Lantern Theater’s A Skull in Connemara Puts the ‘Mac’ in ‘Macabre’

Reviewed by Roslyn Blyn-LaDrew

So, who needs a closet when skeletons are part of your cast of characters? No matter if they’re somewhat, errm, not exactly disembodied, but let’s say, disarticulated. Isn’t that a sign of our times anyway?

As part of the Philadelphia Irish Theater Festival, the Lantern Theater has dished up a delightfully macabre smorgasbord (“smorgueasbord”?) of bones, booze, burials, and sibling rivalry featuring Stephen Novelli (Mick), Jake Blouch (Mairtin), Ellen Mulroney (Maryjohnny), and Jered McLenigan (Thomas).

Playwright Martin McDonagh is renowned for blood, guts, body parts, and deliberately gratuitous (but thought-provoking) violence. His A Skull in Connemara mostly avoids the ooze, the soft tissue, the gore and the cruor, but doesn’t stint on femurs, tibias, craniums and mandibles.

His boyo/gasúr/young-fellow-me-lad of a not-so-“numb”-skull character, Mairtin, even gives Hamlet a run for his kroner. Mairtin poses with a couple of skulls artfully angled and brings their dilemmas to life in a little cranio-puppeteering that would make Ray Harryhausen, skeleton-animator for Jason and the Argonauts, proud.

Directors Craig Getting and Kathryn MacMillan guide McDonagh’s delightfully dysfunctional foursome through small talk, gossip, some upfront backbiting, and some fine Irish examples of  “béadán,” “cúlchaint,” “feannadh,” “gastóga,” and “ithiomrá” (to offer up an assortment of Irish words that range in meaning from “quick retorts” to “verbal flaying”).

Ever wonder why the Irish have so many words to describe conversational calumniation in its various nuances? If A Skull in Connemara doesn’t exactly answer that question outright, it certainly exemplifies the phenomenon. Presumably that’s a reflection of McDonagh’s take on his experiences as a teenager visiting Connemara, including his father’s native Lettermullen, in the heart of the Gaeltacht.

As an English-speaker in a primarily Irish-speaking area, and no doubt with adolescent angst to boot, his situation must have been both one of returned near-native son and outsider-onlooker. One wonders what sort of plays McDonagh would write if he actually spoke Irish!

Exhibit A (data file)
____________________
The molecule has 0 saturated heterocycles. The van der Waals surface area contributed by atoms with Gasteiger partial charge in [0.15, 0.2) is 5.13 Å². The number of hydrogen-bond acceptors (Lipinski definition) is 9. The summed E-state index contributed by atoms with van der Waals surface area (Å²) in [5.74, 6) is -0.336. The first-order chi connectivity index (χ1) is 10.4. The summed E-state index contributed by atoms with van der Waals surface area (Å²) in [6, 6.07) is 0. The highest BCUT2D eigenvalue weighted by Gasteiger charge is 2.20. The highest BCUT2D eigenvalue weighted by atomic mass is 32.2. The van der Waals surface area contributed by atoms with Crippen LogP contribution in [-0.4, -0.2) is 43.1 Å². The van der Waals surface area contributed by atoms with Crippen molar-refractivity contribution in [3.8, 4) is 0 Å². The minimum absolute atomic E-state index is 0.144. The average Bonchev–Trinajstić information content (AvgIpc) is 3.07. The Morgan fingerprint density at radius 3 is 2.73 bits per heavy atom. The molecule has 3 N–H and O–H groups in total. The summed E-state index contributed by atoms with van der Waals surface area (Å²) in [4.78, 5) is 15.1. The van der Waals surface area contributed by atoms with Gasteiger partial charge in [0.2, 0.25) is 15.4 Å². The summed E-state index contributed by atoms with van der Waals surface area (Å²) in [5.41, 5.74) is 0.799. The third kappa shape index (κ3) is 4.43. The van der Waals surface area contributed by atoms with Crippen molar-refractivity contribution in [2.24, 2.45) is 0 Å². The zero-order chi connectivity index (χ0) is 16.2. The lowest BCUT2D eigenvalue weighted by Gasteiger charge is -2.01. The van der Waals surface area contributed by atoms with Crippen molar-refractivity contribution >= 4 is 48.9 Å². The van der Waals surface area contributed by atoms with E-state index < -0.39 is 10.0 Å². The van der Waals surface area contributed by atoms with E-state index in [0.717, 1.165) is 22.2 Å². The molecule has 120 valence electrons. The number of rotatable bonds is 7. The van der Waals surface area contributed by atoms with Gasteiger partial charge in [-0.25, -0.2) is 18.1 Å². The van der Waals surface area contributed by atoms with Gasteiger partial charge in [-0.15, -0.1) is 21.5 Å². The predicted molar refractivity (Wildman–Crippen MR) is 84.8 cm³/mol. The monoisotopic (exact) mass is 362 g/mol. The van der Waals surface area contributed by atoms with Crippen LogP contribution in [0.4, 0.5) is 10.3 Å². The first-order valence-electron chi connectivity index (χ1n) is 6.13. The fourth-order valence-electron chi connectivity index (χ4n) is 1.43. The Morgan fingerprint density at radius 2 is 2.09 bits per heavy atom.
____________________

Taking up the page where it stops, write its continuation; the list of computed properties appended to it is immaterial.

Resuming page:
In reviewing Irish plays, I find myself constantly checking program notes for glossaries and cultural background, which are often very helpful on this side of the lochán (pond). Individual words and concepts, ranging from “loys” to “Lughnasa,” have all made their way into local dramaturgical commentary, all to the better.

As an Irish language teacher, I always wonder how well Irish, even Irish-American audiences, understand the occasional Gaelic word that pops up in an English-medium Irish play. Such words abound, densely in Synge and Lady Gregory’s west-of-Ireland patois and sporadically in McDonagh.

McDonagh usually only gives a very light dose of actual Gaelic, even if his English syntax is as convoluted as Celtic grammar appears to most learners.

So my handful of bucket-list items for this production would be a little more context, a lexicographical note or two for the non-Irish-speaking audience, and something to remind us that while            McDonagh puts the “mac” in “macabre,” he views Ireland from the viewpoint of a displaced teenager.

Will he ever reveal if he actually looked forward to those summers in County Galway? Or, like some cross-diaspora experiences, was he just sent there, like it or not, to foot the turf, save the hay, and probably squeeze into a crowded Connemara cottage, without the amenities and anonymity of London?

And by the way, just as well that the skeletons are out front and center in this play, since Irish cottages, like colonial American ones, didn’t traditionally have closets, as has been noted by writers ranging from Cathal Ó Searcaigh to Olive Sharkey